Note that A=LW is the area of the SE, so we can now define as flow per unit plan area (L T−1), which is the same dimension as that used by Beven and Freer (2001):
In Eq. (6), q(0,t) and r are assumed to be known, and q(L,t), the outflow from the SE, is assumed to be a function of the mean deficit . Thus the SE is being modelled as a non-linear reservoir, where is the state variable, the input is and the outflow is . Note that the inflow is now assumed to be applied as a spatially uniform flux within the SE, rather than being applied at x=0. There is no representation of motion within the SE. Motion at larger scales is represented by the cascading of flow from one reservoir to another.
Note that in the following equations, Q is equivalent to QSAT (Eq. 4). Because no motion within the SE is represented, QIN and QUZ (Eq. 4) can be lumped together into a single term, here called r.
A2.1 Analytical solutions for an exponential conductivity profile
There are several parsimonious descriptions of the vertical profile of saturated hydraulic conductivity which are hydrologically plausible. Here we consider the standard exponential profile and a profile truncated at finite depth. In each case we find the analytical solution for both and q(L,t) as functions of time. Analytical solutions are also possible for the parabolic and linear profiles given in Ambroise et al. (1996).
Defining and ,
If we substitute Eq. (7) into Eq. (8), and integrate Eq. (8) from at t=0 up to , we obtain the intermediate result
From this we can get expressions for both and q(t):
In the special case where u=0, we instead obtain
Note that parameters m and q0 in these equations are equivalent to SZM and Q0 as defined in the paper.
A2.2 Exponential truncated smoothly at Smax (Beven and Freer, 2001; Eq. 9)
where q1=q0cos β and .
Let's look first at the case where
If we let m2=m/cos β and , then we can rewrite this as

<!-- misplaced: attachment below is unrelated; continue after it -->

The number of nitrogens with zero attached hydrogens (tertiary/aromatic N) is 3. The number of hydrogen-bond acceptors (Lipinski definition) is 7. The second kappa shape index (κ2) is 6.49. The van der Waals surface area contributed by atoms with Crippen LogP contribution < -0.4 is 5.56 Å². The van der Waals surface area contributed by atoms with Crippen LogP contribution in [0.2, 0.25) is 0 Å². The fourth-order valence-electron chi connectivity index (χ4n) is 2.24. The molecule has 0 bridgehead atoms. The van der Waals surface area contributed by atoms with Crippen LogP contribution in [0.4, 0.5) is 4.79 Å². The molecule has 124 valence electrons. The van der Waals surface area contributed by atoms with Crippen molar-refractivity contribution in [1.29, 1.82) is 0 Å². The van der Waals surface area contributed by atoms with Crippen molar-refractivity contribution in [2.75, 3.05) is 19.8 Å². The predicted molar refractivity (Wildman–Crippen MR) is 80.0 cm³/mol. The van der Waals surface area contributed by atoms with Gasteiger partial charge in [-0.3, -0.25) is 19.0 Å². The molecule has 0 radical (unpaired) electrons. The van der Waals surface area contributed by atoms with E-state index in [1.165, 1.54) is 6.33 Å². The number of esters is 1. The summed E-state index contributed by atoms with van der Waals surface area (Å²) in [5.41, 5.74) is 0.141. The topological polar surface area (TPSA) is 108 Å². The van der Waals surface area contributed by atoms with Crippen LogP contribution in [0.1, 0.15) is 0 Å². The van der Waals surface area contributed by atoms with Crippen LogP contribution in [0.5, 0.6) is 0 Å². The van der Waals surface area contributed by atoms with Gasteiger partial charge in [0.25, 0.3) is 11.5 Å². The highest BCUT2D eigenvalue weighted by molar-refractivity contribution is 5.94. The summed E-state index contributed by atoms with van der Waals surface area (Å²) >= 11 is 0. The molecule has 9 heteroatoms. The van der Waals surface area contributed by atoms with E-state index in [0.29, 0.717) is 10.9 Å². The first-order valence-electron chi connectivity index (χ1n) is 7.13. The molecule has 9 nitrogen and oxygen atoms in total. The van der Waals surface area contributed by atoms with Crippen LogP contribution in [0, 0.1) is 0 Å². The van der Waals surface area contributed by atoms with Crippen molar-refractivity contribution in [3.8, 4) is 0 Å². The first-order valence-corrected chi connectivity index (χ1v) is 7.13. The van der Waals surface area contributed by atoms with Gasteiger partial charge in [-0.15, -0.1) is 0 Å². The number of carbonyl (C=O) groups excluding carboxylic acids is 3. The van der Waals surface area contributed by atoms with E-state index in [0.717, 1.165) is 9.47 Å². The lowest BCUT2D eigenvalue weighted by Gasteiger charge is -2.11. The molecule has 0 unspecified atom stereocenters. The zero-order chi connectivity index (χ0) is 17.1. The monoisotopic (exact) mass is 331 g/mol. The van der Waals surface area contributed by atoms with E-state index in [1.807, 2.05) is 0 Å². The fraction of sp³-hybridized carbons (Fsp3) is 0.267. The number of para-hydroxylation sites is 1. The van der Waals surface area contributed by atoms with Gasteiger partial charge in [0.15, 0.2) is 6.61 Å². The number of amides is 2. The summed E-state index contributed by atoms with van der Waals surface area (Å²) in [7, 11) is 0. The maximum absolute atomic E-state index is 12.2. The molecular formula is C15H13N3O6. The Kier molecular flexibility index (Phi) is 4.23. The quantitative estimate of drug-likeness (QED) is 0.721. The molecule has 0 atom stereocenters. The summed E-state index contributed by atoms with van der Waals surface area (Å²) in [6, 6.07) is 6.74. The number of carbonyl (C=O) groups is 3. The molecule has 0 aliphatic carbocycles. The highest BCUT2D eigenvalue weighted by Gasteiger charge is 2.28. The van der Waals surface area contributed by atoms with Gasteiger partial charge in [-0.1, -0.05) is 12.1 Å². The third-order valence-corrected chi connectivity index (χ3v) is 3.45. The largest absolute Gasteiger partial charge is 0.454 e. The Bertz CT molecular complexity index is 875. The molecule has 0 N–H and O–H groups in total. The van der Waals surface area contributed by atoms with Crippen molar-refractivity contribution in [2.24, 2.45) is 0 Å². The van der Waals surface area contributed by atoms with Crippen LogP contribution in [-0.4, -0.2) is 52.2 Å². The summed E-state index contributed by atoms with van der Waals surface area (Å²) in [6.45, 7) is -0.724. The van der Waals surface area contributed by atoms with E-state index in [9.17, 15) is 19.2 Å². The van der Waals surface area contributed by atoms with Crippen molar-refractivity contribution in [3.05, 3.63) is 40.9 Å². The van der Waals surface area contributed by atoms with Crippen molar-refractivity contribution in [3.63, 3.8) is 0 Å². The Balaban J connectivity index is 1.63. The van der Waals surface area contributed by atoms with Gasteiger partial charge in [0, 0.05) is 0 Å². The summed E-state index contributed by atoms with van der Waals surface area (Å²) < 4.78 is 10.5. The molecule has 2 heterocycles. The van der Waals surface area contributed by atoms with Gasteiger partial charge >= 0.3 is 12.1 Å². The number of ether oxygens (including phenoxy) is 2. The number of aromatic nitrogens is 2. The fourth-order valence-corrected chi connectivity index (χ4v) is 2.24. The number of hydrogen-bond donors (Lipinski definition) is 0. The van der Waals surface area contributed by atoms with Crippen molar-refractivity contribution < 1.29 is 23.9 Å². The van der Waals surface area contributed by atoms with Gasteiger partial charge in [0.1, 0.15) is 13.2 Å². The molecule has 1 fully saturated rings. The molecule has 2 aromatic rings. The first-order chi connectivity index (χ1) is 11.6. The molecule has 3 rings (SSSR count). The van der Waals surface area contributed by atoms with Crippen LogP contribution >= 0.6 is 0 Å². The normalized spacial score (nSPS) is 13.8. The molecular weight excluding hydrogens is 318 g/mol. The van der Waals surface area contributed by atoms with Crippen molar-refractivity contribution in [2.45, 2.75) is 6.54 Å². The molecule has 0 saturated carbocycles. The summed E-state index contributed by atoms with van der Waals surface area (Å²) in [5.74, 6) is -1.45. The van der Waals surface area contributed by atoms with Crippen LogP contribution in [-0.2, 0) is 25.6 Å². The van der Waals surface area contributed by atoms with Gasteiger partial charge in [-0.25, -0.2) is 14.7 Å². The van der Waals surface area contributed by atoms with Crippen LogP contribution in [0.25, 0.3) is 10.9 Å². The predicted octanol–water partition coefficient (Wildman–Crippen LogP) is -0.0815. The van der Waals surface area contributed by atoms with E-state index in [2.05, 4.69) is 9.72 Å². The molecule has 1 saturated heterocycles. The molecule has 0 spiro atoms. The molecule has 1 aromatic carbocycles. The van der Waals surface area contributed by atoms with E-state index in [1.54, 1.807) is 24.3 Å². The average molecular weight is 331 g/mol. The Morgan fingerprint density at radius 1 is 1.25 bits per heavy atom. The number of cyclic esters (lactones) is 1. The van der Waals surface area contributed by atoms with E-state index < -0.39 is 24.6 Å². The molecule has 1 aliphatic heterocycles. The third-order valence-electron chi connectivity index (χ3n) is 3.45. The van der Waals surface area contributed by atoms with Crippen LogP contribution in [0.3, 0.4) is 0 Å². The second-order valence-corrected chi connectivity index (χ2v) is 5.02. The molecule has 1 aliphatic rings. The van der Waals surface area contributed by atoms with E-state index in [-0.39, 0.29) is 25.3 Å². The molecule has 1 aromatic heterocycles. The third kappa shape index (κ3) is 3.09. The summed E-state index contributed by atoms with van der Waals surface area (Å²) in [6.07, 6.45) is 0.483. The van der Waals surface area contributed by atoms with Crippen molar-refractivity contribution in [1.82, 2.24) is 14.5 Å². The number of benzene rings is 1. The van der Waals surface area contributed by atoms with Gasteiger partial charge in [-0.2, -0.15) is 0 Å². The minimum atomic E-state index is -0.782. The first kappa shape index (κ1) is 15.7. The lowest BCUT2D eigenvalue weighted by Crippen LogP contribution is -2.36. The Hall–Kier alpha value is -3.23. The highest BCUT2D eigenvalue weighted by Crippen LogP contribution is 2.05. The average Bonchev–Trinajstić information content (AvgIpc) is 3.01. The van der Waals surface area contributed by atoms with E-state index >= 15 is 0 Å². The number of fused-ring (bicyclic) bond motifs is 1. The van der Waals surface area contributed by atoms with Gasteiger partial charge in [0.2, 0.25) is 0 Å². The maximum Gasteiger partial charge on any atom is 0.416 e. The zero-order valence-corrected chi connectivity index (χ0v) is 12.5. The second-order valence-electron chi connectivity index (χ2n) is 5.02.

This is now exactly the same form as the exponential profile above, so the solution is formally identical: we just used q1 instead of q0, m2 instead of m and u2 instead of u. The resulting equations are
This solution collapses to the standard exponential result if cos β=1 and .
Note that provided , q2>0, so u2>0, and there is no need to consider the case of zero forcing.
The deficit cannot go beyond Smax as a result of outflow; however deficits larger than Smax can arise through evaporation (this prepares it for future developments; evaporation is not currently included in the conceptualization of the saturated zone). Here we consider the case where , so q=0, but u>0, so the deficit is decreasing:
This can be integrated to give
If , then we switch to the solution partway through the computational interval. We use the equation for (t) when because in that case the q(t) equation will lead to division by zero if it is started at q(0)=0.
A2.3 Extra note on computational issues
If u2 is very small but not zero, numerical problems can arise in the calculation of because of loss of significance when subtracting two numbers of very different magnitudes. This can lead to calculating the logarithm of zero during calculation of .
This can be avoided by making a Taylor series expansion of for small non-zero values of u2. We obtain
If we expand and then neglect terms in , we obtain
We use this solution in cases where , currently implemented as .
The supplement related to this article is available online at: https://doi.org/10.5194/gmd-12-2285-2019-supplement.
GC and TD wrote and modified the majority of the source code, with contributions from RL, NQ and JF. JF provided overall oversight for the model development. RW and WJMK derived the analytical solution for the subsurface zone equations. GC prepared the input data and produced and evaluated the model simulations shown in this paper, with input from all co-authors on the experimental design. The paper was prepared by GC, with contributions from all co-authors.
The authors declare that they have no conflict of interest.
Gemma Coxon, Jim Freer, Thorsten Wagener, Ross Woods and Nicholas J. K. Howden were supported by NERC MaRIUS – Managing the Risks, Impacts and Uncertainties of droughts and water Scarcity – grant number NE/L010399/1. Partial support for Thorsten Wagener comes from a Royal Society Wolfson Research Merit Award, and support for Nicholas J. K. Howden comes from a University Research Fellowship. Rosanna Lane and Wouter J. M. Knoben were funded as part of the Water Informatics Science and Engineering Centre for Doctoral Training (WISE CDT) under a grant from the Engineering and Physical Sciences Research Council (EPSRC), grant number EP/L016214/1.
This paper was edited by Min-Hui Lo and reviewed by two anonymous referees.